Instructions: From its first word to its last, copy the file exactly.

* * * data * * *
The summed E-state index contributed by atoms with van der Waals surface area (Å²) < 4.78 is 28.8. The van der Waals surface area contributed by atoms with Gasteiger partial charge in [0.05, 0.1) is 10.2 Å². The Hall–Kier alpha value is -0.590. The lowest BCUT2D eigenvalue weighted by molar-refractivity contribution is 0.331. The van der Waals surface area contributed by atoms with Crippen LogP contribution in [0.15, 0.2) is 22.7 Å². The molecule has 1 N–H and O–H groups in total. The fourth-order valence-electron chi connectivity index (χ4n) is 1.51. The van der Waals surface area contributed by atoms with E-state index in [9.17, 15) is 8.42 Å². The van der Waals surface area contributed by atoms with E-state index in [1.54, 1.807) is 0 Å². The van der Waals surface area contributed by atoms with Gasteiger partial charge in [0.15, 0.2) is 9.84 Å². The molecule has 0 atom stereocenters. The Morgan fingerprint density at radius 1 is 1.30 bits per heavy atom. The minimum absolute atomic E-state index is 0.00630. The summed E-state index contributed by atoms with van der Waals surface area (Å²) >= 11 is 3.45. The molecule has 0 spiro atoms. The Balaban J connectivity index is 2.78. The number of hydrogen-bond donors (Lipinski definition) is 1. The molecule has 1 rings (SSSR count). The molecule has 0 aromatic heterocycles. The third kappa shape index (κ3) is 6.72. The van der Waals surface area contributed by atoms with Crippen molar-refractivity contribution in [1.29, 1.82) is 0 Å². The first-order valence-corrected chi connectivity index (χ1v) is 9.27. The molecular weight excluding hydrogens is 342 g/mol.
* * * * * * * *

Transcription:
The summed E-state index contributed by atoms with van der Waals surface area (Å²) < 4.78 is 28.8. The van der Waals surface area contributed by atoms with Gasteiger partial charge in [0.05, 0.1) is 10.2 Å². The Hall–Kier alpha value is -0.590. The lowest BCUT2D eigenvalue weighted by molar-refractivity contribution is 0.331. The van der Waals surface area contributed by atoms with Crippen LogP contribution in [0.15, 0.2) is 22.7 Å². The molecule has 1 N–H and O–H groups in total. The fourth-order valence-electron chi connectivity index (χ4n) is 1.51. The van der Waals surface area contributed by atoms with E-state index in [9.17, 15) is 8.42 Å². The van der Waals surface area contributed by atoms with E-state index in [1.54, 1.807) is 0 Å². The van der Waals surface area contributed by atoms with Gasteiger partial charge in [0.15, 0.2) is 9.84 Å². The molecule has 0 atom stereocenters. The Morgan fingerprint density at radius 1 is 1.30 bits per heavy atom. The minimum absolute atomic E-state index is 0.00630. The summed E-state index contributed by atoms with van der Waals surface area (Å²) >= 11 is 3.45. The molecule has 0 spiro atoms. The Balaban J connectivity index is 2.78. The number of hydrogen-bond donors (Lipinski definition) is 1. The molecule has 1 rings (SSSR count). The molecule has 0 aromatic heterocycles. The third kappa shape index (κ3) is 6.72. The van der Waals surface area contributed by atoms with Crippen molar-refractivity contribution in [1.29, 1.82) is 0 Å². The first-order valence-corrected chi connectivity index (χ1v) is 9.27. The molecular weight excluding hydrogens is 342 g/mol.